Three gardening chores to prepare for spring

Staff Writer
Mount Shasta Herald

Prepare for spring by diving into late-winter chores in the garden.

Water-garden maintenance

Remove leaf litter from a pond, especially if you have fish. Decomposing leaves can have an adverse effect on water quality. Turn off the pump to make it easier to collect the leaves. While removing the leaves, you can also scoop out algae that may have formed. When you're finished removing the leaves, turn the pump back on.

If weeds have sprouted in the path that surrounds the water feature, remove them by hoeing or pulling. Never use herbicides near a pond, especially if it contains fish, because nearly all herbicides are toxic to fish. They may also destroy aquatic plants in and around the pond.

Wait to remove or transplant overgrown or misplaced plants in or around the pond until the temperatures are warmer. Late winter is not an ideal time to transplant herbaceous plants, and the water may be too cold or even frozen to work in.

Ornamental grasses

Late winter is the ideal time to cut back ornamental grasses. Although it can be fairly easy to cut back grasses with a pair of pruners, loppers or shears, you can also secure the top growth with a bungee cord or piece of twine and cut grasses back with electric or gas powered hedge trimmers. This method can be particularly useful on cutting back large sized grasses.

Vine pruning

Late winter is a good time to prune runaway vines because you can visibly see where the vines are growing and remove them from nearby plants. If you wait until spring has sprung and the leaves are already on the trees and shrubs, you may miss an overgrown vine that could potentially be choking nearby plants.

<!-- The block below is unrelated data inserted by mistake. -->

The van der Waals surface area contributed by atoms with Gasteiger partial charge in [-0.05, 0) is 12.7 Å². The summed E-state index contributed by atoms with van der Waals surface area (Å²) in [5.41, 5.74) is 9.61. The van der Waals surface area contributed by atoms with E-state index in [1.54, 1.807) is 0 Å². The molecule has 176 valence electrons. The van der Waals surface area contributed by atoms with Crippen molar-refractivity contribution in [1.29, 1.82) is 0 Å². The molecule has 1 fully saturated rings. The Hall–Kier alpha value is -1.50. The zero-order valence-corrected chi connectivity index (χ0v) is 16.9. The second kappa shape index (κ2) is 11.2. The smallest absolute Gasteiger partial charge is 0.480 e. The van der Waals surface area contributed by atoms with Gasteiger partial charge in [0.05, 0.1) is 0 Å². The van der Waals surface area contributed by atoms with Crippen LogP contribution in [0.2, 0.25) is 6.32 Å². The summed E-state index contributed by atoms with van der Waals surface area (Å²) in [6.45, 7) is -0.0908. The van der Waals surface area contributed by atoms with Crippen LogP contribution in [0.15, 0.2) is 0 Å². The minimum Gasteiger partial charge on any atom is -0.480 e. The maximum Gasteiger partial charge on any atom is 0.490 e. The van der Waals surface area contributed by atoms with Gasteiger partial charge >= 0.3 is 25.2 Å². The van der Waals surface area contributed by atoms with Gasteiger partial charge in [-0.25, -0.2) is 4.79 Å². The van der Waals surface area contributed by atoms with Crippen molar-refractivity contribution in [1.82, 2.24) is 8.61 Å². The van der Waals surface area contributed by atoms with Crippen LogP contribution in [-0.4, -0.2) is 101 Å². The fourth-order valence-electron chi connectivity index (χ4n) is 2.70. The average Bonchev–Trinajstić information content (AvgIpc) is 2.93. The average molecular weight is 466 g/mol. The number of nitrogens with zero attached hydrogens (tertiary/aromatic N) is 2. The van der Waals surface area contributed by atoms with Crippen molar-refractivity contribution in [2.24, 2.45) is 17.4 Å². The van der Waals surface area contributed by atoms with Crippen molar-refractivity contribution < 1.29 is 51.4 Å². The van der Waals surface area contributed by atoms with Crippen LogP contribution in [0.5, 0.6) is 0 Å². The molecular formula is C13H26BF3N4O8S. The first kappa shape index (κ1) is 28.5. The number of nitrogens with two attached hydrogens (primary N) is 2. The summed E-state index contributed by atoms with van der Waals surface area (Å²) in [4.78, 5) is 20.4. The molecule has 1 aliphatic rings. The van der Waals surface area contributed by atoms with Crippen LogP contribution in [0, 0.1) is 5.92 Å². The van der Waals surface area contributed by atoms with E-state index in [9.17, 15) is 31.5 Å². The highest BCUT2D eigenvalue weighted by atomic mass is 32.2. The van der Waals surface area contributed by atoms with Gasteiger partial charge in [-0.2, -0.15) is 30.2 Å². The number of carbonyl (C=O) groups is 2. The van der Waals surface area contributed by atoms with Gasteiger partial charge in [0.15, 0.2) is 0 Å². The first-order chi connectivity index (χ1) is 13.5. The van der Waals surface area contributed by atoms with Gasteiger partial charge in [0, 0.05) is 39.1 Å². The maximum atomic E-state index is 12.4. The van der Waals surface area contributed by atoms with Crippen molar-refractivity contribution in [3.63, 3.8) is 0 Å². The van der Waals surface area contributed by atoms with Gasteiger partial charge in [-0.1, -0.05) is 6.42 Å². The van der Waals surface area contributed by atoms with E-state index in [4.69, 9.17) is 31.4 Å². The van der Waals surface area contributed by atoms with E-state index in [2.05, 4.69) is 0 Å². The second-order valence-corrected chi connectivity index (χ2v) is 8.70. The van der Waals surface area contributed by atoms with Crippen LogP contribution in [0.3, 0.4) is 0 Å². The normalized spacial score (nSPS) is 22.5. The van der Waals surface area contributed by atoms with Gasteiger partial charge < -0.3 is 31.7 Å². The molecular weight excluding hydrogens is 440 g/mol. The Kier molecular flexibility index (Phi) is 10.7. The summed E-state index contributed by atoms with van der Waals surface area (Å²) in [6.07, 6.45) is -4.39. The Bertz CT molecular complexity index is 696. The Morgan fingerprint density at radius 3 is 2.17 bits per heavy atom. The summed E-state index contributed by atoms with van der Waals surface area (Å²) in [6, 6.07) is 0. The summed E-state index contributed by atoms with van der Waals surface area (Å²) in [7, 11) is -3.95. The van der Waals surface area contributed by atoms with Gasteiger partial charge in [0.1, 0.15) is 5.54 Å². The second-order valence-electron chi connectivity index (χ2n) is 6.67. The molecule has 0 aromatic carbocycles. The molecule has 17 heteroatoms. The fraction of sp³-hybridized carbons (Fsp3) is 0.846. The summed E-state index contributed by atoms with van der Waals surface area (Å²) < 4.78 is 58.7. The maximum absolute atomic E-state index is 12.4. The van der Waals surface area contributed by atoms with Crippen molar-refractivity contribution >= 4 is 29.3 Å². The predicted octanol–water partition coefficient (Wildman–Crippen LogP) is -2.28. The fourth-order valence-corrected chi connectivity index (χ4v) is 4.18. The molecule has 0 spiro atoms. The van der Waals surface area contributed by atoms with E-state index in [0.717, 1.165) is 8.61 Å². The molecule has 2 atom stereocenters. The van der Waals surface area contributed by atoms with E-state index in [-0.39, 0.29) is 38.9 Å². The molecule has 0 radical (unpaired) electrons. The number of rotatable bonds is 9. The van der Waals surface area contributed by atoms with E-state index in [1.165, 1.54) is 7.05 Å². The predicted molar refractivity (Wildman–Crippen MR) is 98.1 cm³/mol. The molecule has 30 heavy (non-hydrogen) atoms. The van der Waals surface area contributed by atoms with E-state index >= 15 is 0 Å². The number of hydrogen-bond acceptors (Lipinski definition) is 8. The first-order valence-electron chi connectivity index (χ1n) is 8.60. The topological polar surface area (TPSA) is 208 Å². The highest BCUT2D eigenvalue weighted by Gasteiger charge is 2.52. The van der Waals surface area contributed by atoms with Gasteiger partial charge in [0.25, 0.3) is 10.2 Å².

Did You Know...

Using a clothes line instead of a dryer will save a lot of energy. It's difficult to find hard numbers, but the Environmental Protection Agency's Energy Star website indicates the average family does about 300 loads of laundry per year. Pacific Gas and Electric's website estimates that it costs about $.33-$.56 per load for gas dryers and about $.12-$.15 per load for electric dryers. Based on these numbers, hanging clothes on a clothes line will save you about $40-$45 per year if you own an electric dryer and about $100-$170 per year if you own a gas dryer.

-- Rebecca Matulka,

Home Selling Tip

When preparing for a showing, pay attention to details! Little things mean a lot in the big picture because they pull the house's look together. Things like small, colorful ceramic tiles placed into brick steps to carry through a color scheme. Edging the lawn. Large planters. Finally, don't forget to tidy up. Curb appeal also means a place that looks neat and clean, the kind of place you'd like to live.


GateHouse News Service